And don’t forget Object Programming. (You remember when OOPS was a high-tech term?) I’m not really a software guy – just not my thing – but I loved programming on the Newton. In 10 minutes you could actually bang out a useful, great-looking program. Personally, I think the world would have been way better off if those object libraries had been folded into the Java object library. Even so, I get a nostalgic feel when I do iOS programming.

I even built a one-off proto that had cellphone guts inside the plastic of the Newton. (OK – it was chunky, but the smallest phones at the time were HUGE). I could make phone calls from the contacts or calendar or emails, send and receive SMS messages, and rudimentary MMS messages before there was such a thing – used just like a very overweight iPhone (OK – more like the big Samsung galaxy phones). I could even, in a pinch, do data over the GSM network – email, web, etc. It was around that time Nokia came calling and asked about our UI, our OS, our ability to used data over the GSM network… Those talks fell apart, but it was serious enough I made trips to Nokia’s mothership in Helsinki and Tampere a few times. (That’s north even for a Canadian boy…)

And then years later I got a phone call from one of the key people at Apple – Mike Culbert (who, sadly, recently passed away) – to ask about cellular/baseband chipsets and solutions. He knew I knew the technology. I introduced him to my friends at Infineon (now Intel Mobile) for a discussion on a mystery project… Those parts ended up in the iPhone. A lot of the same people and technology, just way more advanced…

iPad? Sure. A lot of the same people were involved in a Newton that never saw the light of day. The BIC. Here it is with the iPad. Again – 15 years apart.

And you remember the $100 laptop (OLPC?). As a founding board member, I brought an eMate kids Newton laptop to show the team early on. And of course the debate on disk vs. flash followed the same path as it had in Newton.  Here they are together, separated by more than 10 years. And then of course, OLPC has direct genetic parentage of netbooks, which then lead to Ultrabooks… (Did you know at one point Apple was considering joining OLPC and offering Darwin/OSX as the OS? Didn’t last long.)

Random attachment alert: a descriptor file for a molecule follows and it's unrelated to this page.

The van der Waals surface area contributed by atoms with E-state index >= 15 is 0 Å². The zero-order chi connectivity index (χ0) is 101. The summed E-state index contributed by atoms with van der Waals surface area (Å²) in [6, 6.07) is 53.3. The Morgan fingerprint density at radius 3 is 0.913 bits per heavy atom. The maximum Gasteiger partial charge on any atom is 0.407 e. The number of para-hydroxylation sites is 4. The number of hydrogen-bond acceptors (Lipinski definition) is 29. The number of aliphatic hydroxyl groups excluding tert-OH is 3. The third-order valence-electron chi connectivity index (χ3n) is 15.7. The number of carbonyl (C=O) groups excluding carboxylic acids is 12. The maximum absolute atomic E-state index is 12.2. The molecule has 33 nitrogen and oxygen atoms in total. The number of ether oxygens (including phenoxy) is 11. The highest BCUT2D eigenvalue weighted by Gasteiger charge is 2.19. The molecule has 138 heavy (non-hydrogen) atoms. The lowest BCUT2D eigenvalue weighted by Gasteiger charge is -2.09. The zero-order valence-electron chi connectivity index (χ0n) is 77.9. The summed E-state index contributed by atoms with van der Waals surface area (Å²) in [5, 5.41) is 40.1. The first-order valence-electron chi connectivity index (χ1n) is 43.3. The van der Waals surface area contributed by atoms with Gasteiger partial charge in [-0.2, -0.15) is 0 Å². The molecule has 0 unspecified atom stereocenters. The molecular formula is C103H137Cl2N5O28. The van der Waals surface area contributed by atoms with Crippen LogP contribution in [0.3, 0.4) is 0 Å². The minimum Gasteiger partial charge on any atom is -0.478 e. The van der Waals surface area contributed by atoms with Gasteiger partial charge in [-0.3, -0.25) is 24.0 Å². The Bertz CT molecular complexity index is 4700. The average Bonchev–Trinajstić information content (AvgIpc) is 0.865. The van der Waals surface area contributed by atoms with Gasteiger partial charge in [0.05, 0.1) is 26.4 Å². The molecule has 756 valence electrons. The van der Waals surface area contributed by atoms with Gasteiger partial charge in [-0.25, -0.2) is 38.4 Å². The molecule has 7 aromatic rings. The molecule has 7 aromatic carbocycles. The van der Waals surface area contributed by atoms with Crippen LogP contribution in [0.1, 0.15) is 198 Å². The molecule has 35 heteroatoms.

And then there are the people. Off the top of my head there were founders or key movers of Palm, Xbox, Kindle, Hotmail, Yahoo,  Netscape, Android, WebTV (think most set-top boxes), Danger phone (you remember the sidekick?), Evernote, Mercedes research and a bunch of others. And some friends who became well-known VCs.  And I still have a lot of super-talented friends from that time, many of whom are still at Apple.

Sometimes things that don’t seem very significant have profound follow-on consequences. I think we need to remember that as engineers and technologists. We don’t see the sometimes immense ripples in society from our work – even years later. Today we’re planting the seeds for all those great things in the future. I admit, the Newton was a failure, but oh – you could smell the future and get a tantalizing hint of what it would be. Remember – we’re talking 1993 here.